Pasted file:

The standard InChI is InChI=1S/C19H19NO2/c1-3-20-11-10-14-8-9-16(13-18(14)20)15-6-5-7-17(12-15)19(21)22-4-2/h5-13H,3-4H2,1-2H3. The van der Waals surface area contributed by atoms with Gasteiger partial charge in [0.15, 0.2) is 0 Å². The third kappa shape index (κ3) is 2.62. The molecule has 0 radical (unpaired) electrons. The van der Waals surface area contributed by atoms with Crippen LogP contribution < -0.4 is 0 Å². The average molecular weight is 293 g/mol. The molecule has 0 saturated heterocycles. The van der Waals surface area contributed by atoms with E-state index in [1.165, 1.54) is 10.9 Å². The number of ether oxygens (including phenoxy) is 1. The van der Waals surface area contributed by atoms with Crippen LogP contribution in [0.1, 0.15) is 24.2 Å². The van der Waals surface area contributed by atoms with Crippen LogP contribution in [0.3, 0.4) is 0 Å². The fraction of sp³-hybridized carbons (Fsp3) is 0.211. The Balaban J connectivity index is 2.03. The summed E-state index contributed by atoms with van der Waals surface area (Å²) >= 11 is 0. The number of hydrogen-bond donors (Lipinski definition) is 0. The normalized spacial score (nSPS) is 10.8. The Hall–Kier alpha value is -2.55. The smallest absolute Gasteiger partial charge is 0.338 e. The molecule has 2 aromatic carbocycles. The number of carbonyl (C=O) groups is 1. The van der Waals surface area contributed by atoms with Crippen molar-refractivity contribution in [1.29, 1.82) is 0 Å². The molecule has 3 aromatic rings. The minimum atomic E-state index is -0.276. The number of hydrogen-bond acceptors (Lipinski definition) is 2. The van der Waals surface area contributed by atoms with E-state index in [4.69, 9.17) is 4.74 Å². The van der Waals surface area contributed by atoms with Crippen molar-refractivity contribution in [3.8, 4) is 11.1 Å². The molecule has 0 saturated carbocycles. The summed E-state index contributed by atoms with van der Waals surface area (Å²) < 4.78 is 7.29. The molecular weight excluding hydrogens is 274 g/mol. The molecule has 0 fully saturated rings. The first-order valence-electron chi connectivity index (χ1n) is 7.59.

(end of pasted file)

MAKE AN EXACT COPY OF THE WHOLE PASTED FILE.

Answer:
The standard InChI is InChI=1S/C19H19NO2/c1-3-20-11-10-14-8-9-16(13-18(14)20)15-6-5-7-17(12-15)19(21)22-4-2/h5-13H,3-4H2,1-2H3. The van der Waals surface area contributed by atoms with Gasteiger partial charge in [0.15, 0.2) is 0 Å². The third kappa shape index (κ3) is 2.62. The molecule has 0 radical (unpaired) electrons. The van der Waals surface area contributed by atoms with Crippen LogP contribution < -0.4 is 0 Å². The average molecular weight is 293 g/mol. The molecule has 0 saturated heterocycles. The van der Waals surface area contributed by atoms with E-state index in [1.165, 1.54) is 10.9 Å². The number of ether oxygens (including phenoxy) is 1. The van der Waals surface area contributed by atoms with Crippen LogP contribution in [0.1, 0.15) is 24.2 Å². The van der Waals surface area contributed by atoms with Crippen LogP contribution in [0.3, 0.4) is 0 Å². The fraction of sp³-hybridized carbons (Fsp3) is 0.211. The Balaban J connectivity index is 2.03. The summed E-state index contributed by atoms with van der Waals surface area (Å²) >= 11 is 0. The number of hydrogen-bond donors (Lipinski definition) is 0. The normalized spacial score (nSPS) is 10.8. The Hall–Kier alpha value is -2.55. The smallest absolute Gasteiger partial charge is 0.338 e. The molecule has 2 aromatic carbocycles. The number of carbonyl (C=O) groups is 1. The van der Waals surface area contributed by atoms with Crippen molar-refractivity contribution in [1.29, 1.82) is 0 Å². The molecule has 3 aromatic rings. The minimum atomic E-state index is -0.276. The number of hydrogen-bond acceptors (Lipinski definition) is 2. The van der Waals surface area contributed by atoms with E-state index in [4.69, 9.17) is 4.74 Å². The van der Waals surface area contributed by atoms with Crippen molar-refractivity contribution in [3.8, 4) is 11.1 Å². The molecule has 0 saturated carbocycles. The summed E-state index contributed by atoms with van der Waals surface area (Å²) < 4.78 is 7.29. The molecular weight excluding hydrogens is 274 g/mol. The molecule has 0 fully saturated rings. The first-order valence-electron chi connectivity index (χ1n) is 7.59.